Probate explained – what is the probate process?

Probate explained

Probate explained

Photo by murielle29

Whilst saving money during your lifetime is obviously important, some of the hardest financial decisions need to be made at the hardest times in people’s lives – when a relative or loved-one passes away. Hopefully the following will help you understand the idea of “probate” to make one aspect of this difficult process a little easier.


What is probate?

When someone dies, the people who are responsible for dealing with their estate will often have to apply for a grant of probate. This allows them to have the legal authority to administer the estate of the deceased person. It’s important if you are the executor of someone’s will (or their next of kin if they have died without leaving a will) that you know what probate is.

Simply defined, probate is the right to deal with someone’s estate when they have died. Depending on the circumstances, there are different types of grants of probate (or representation, as it’s also known).

A grant of probate is an order of the Court giving one or more people the legal authority to administer the estate of the deceased in order to distribute it correctly to the beneficiaries.

When people are named in the Grant of Representation they become legally responsible and liable for the administration of the estate of the deceased. Consequently, the decision of who is named for probate is a very important one.

In order for an estate to be administered correctly, there is a series of tax, legal and administrative activities that need to be carried out – collectively these activities are known as probate. All the assets of the deceased have to be accounted for. All their debts and tax liabilities need to be settled. Contact has to be made with several organisations including HMRC, the Courts, and various financial institutions.

Then, the remainder of the estate has to be distributed among the beneficiaries according to the instructions contained in the will of the deceased or, if they died without making a will, according to the Rules of Intestacy.


How long does it take?

The length of time probate takes depends on the individual situation. Usually, though, it’s around six to nine months.

Is probate complicated?

Most people employ a solicitor to help guide them through the process of probate as it can be complicated. The person named in the Grant of Representation is responsible and liable for any mistakes that are made during the process, which is why people often choose to employ a solicitor to deal with the detail. Given the possible liabilities from mistakes, and the difficulty of this process at an already tough time, discussing with a solicitor is often a wise decision.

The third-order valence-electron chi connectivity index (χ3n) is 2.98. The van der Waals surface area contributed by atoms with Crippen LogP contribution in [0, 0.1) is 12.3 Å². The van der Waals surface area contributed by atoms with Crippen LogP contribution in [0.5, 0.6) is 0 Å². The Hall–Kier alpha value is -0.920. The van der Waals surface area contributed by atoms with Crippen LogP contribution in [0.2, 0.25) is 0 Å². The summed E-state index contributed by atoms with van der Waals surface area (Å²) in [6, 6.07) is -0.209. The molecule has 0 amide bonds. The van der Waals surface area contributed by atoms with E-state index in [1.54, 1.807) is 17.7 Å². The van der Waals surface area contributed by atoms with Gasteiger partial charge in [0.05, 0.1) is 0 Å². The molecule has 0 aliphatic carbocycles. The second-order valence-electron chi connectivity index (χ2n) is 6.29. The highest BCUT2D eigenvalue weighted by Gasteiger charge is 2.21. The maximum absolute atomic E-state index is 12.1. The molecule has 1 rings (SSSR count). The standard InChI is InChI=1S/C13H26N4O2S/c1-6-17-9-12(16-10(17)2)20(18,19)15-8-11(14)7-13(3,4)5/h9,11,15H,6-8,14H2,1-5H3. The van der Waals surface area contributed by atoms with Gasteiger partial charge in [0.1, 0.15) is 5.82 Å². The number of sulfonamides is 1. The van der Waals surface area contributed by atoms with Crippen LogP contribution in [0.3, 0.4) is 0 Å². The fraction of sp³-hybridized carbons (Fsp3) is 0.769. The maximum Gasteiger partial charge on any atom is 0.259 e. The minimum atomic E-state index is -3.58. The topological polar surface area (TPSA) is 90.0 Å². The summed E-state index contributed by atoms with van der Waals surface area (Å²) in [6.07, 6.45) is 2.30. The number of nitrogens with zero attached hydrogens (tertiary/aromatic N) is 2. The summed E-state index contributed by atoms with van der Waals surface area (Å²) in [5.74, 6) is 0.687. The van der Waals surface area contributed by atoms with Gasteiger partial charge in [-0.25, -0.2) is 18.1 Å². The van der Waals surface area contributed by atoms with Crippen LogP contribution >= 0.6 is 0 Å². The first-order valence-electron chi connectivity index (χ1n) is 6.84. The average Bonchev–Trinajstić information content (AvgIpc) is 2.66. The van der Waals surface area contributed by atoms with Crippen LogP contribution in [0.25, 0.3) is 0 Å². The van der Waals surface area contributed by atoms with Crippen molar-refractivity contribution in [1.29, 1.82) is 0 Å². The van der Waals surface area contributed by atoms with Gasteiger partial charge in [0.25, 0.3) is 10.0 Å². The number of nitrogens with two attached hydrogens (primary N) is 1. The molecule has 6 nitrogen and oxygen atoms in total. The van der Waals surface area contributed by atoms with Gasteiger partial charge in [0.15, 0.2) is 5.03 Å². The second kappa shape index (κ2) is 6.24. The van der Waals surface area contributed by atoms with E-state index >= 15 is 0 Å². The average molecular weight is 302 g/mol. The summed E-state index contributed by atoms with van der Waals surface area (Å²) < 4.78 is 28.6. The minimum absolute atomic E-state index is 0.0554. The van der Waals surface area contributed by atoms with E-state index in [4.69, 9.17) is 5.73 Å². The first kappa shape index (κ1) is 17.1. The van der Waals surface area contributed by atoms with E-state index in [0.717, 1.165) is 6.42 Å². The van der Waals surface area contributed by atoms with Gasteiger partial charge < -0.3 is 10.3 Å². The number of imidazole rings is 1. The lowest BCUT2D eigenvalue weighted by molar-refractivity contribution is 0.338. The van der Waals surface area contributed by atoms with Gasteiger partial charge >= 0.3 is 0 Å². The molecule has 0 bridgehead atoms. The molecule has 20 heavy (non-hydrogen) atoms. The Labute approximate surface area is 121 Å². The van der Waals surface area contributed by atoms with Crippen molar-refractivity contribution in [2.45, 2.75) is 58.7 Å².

Is probate always necessary?

In some cases, probate is not required. Examples would be if the estate passes to the surviving spouse or partner and all assets were held in joint names or if the estate doesn’t include shares, land or property. It will still be necessary to contact the bank or building society that holds the money and you may be required to provide a death certificate after the death has been registered.

Generally, it is a lot easier for an executor or the next of kin dealing with someone’s estate to have the help of a solicitor or at least to seek legal advice to decide whether they need to apply for a grant of representation.


6 thoughts on “Probate explained – what is the probate process?

  1. In the state I live in, having a will avoids most of probate, which is a good thing. There might be assets you have that you don’t want to go to a certain family member. If it goes to probate, you can’t instruct where it goes, it follows a strict path. It’s not fun to think about our own death, but taking the time to avoid probate by having a will is a smart thing to do.
    Jon @ Money Smart Guides recently posted…Retirement 101: Saving For Home & LivingMy Profile

  2. I like the idea of a revocable living trust. It avoids probate and the hassle of conservatorship of your assets. You will still need a will and you must re-title and change beneficiaries of the assets you place in the trust. Of course, life insurance proceeds pass directly to the beneficiary so they avoid probate and do not need to be placed in the trust.
    Paul @ The Frugal Toad recently posted…4 Tips for Successful Job SearchingMy Profile

  3. This is a very helpful explanation of what probate is and means. And I definitely agree that hiring a solicitor is an important step. Probate can in some case be a complicated and arduous process, and without a solicitor it is only more so. Thanks so much for writing!

  4. I didn’t know that probate could take six to nine months. I realize that distributing a deceased’s estate and tying up lose ends can be complicated, but I didn’t realize it could take so long. I can see why most people hire a solicitor to help out with the probate process. Thanks for the article.

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